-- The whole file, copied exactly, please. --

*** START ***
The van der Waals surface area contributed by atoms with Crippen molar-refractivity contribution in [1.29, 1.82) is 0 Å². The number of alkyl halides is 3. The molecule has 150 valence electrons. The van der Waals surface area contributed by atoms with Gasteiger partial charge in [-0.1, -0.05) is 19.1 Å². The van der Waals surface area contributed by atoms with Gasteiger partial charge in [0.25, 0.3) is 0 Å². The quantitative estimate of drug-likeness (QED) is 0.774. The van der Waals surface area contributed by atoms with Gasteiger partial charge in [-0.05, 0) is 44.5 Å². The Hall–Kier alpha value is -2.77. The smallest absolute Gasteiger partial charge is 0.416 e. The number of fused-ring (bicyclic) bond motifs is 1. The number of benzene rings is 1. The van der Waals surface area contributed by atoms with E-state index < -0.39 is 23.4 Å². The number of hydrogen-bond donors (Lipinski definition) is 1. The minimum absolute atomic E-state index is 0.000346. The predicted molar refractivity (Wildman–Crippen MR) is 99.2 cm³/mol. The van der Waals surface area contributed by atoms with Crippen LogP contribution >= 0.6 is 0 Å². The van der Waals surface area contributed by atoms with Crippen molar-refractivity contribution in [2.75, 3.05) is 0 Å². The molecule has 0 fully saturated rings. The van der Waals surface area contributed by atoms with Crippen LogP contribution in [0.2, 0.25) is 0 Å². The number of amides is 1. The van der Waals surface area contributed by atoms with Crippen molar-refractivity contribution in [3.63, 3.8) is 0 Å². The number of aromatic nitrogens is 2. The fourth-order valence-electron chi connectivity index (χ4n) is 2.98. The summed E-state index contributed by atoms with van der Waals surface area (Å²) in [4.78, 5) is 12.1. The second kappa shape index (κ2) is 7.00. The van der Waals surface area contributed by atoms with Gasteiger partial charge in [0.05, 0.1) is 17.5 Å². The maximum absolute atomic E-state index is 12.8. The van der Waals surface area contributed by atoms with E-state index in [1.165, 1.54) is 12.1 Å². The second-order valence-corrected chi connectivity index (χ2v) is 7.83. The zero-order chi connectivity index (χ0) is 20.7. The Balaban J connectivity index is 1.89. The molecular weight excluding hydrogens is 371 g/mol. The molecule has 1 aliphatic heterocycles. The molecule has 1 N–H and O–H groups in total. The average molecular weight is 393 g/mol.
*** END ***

The van der Waals surface area contributed by atoms with Crippen molar-refractivity contribution in [1.29, 1.82) is 0 Å². The number of alkyl halides is 3. The molecule has 150 valence electrons. The van der Waals surface area contributed by atoms with Gasteiger partial charge in [-0.1, -0.05) is 19.1 Å². The van der Waals surface area contributed by atoms with Gasteiger partial charge in [0.25, 0.3) is 0 Å². The quantitative estimate of drug-likeness (QED) is 0.774. The van der Waals surface area contributed by atoms with Gasteiger partial charge in [-0.05, 0) is 44.5 Å². The Hall–Kier alpha value is -2.77. The smallest absolute Gasteiger partial charge is 0.416 e. The number of fused-ring (bicyclic) bond motifs is 1. The number of benzene rings is 1. The van der Waals surface area contributed by atoms with E-state index < -0.39 is 23.4 Å². The number of hydrogen-bond donors (Lipinski definition) is 1. The minimum absolute atomic E-state index is 0.000346. The predicted molar refractivity (Wildman–Crippen MR) is 99.2 cm³/mol. The van der Waals surface area contributed by atoms with Crippen LogP contribution >= 0.6 is 0 Å². The van der Waals surface area contributed by atoms with Crippen molar-refractivity contribution in [2.75, 3.05) is 0 Å². The molecule has 0 fully saturated rings. The van der Waals surface area contributed by atoms with Crippen LogP contribution in [0.2, 0.25) is 0 Å². The number of amides is 1. The van der Waals surface area contributed by atoms with Crippen molar-refractivity contribution in [3.63, 3.8) is 0 Å². The number of aromatic nitrogens is 2. The fourth-order valence-electron chi connectivity index (χ4n) is 2.98. The summed E-state index contributed by atoms with van der Waals surface area (Å²) in [4.78, 5) is 12.1. The second kappa shape index (κ2) is 7.00. The van der Waals surface area contributed by atoms with Gasteiger partial charge in [0.05, 0.1) is 17.5 Å². The maximum absolute atomic E-state index is 12.8. The van der Waals surface area contributed by atoms with E-state index in [1.165, 1.54) is 12.1 Å². The second-order valence-corrected chi connectivity index (χ2v) is 7.83. The zero-order chi connectivity index (χ0) is 20.7. The Balaban J connectivity index is 1.89. The molecular weight excluding hydrogens is 371 g/mol. The molecule has 1 aliphatic heterocycles. The molecule has 1 N–H and O–H groups in total. The average molecular weight is 393 g/mol.